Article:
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Subject: Two games in a month…and shows it's age rss

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Zack Boatman
United States
Tesuque
New Mexico
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I remember when this game came out and we played it several times over the course of several months. I thought the game was great and loved the complexity and uncertainty of play.

Fast forward a decade; during the past month I have been able to get in two games of Princes of the Renaissance at the Bistro.

Both games were 6 player games and I was excited when it hit the table for the first game. We randomly got our starting families and we started the game and I was almost immediately bored. Our turns kind of plodded along and I bought tiles and started some wars and the game progressed and someone won.

On the drive home TG and I talked a little about the game, but we talked more about the two shorter games we played before and after than we did about Princes. I thought about the game off and on over the month and wondered why I wasn't as taken with it as I had been just 10 years earlier.

So I sat down Tuesday night at Kevin's (The Game Bistro) and the 6 of us decided to play Princes. I thought, "Last time was just an anomaly. This game is solid and I know that it plays well." We got our families and we were off and running. And the game fell flat again. Kevin, at one point in the game said, "I can't get a handle on the value of these auctions. It's like Modern Art." (I am paraphrasing). And I found myself agreeing with Kevin. And as the game progressed, I found myself more bored than I was with the game a month before. What I once considered player interaction seemed more like solitaire with a small dose of "help me help you." The longer the game went, the less it was able to create a rewarding gaming experience for me.

Don't get me wrong, I really don't like losing games, but the experience of the game is where I create my idea of value. And I have a vast, complex and contadictory relationship with value and gaming.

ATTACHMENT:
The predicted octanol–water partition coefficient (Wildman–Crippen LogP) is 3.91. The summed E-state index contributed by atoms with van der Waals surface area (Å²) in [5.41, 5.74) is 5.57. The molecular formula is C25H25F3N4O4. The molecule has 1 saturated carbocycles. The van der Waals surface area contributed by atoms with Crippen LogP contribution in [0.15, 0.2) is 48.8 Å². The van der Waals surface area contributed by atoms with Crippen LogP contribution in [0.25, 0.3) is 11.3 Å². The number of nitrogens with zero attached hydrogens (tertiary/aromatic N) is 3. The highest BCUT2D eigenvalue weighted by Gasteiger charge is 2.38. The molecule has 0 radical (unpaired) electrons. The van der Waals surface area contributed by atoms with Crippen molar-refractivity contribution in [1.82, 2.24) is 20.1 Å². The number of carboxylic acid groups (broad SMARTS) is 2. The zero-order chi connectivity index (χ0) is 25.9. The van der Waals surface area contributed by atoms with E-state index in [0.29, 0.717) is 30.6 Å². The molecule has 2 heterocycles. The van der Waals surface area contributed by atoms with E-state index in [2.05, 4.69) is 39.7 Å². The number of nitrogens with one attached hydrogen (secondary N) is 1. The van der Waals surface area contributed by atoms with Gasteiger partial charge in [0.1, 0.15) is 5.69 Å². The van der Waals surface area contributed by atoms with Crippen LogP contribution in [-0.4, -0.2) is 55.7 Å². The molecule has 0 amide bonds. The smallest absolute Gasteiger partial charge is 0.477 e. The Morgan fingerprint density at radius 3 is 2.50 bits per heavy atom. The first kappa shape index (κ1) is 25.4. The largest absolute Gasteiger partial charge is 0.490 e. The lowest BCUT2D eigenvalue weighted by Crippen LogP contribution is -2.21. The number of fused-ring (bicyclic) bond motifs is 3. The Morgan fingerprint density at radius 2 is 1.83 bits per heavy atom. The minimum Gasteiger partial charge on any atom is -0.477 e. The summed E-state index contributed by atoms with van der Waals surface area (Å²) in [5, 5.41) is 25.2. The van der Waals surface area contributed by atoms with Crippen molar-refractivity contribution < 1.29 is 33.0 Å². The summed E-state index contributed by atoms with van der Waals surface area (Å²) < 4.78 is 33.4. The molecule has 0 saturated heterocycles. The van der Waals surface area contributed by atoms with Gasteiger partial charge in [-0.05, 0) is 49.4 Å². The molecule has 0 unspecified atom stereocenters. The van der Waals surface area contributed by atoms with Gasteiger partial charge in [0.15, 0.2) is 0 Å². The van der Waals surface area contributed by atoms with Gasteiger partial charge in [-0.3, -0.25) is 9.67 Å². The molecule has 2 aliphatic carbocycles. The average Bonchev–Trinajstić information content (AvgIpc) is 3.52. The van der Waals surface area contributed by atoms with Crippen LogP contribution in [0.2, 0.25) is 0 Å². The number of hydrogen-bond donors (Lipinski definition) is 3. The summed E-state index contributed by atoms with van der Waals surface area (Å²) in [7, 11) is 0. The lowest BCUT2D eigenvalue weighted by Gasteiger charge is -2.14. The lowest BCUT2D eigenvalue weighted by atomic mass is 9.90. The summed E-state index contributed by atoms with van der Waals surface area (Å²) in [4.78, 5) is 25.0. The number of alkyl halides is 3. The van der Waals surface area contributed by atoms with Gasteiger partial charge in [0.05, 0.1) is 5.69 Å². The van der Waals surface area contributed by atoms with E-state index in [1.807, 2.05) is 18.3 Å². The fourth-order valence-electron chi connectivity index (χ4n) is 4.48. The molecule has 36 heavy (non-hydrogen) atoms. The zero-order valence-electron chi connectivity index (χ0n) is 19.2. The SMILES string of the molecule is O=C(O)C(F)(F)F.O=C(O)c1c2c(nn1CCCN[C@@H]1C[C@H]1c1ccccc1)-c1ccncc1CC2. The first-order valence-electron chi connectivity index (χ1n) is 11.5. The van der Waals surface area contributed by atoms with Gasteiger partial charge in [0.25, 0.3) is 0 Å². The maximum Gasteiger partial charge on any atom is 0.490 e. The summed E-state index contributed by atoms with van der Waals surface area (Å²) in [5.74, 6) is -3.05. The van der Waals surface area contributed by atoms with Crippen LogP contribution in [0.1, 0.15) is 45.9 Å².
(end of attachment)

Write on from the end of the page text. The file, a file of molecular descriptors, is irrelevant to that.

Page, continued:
I hate race game, I really do. They offer me nothing in my personal valuing of games. However, I really like Viva Pamplona. To me it transcends the race genre and creates a wonderful and unique gaming experience every time it is played. It is funny and engaging and creates a value that enriches the playing of it.

But sit me down in front of a solid war-game and I get the same level of value in a completely different way. I get lost in the complexity of the rules and the vastness of possibility. I advance and retreat within the confines of the board while exploring the possibilities the game has to offer. I get to play differently with even the same opponent, not to mention the intrigue of playing against someone new.

But Princes, a game that I used to like to play, just doesn't have the value of play anymore. The complexity seems forced and the gaming experience wanes even in the first handful of turns.

Two games in a month and this game really shows it's age. Mechanics that at one time seemed polished and interesting now seem clunky and bothersome; kind of like a new game that isn't quite finished.
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Shane Larsen
United States
Salt Lake City
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zboat wrote:
...just doesn't have the value of play anymore.

Since you don't value it anymore, will you sell it to me for really cheap?
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Morten K
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thedacker wrote:
zboat wrote:
...just doesn't have the value of play anymore.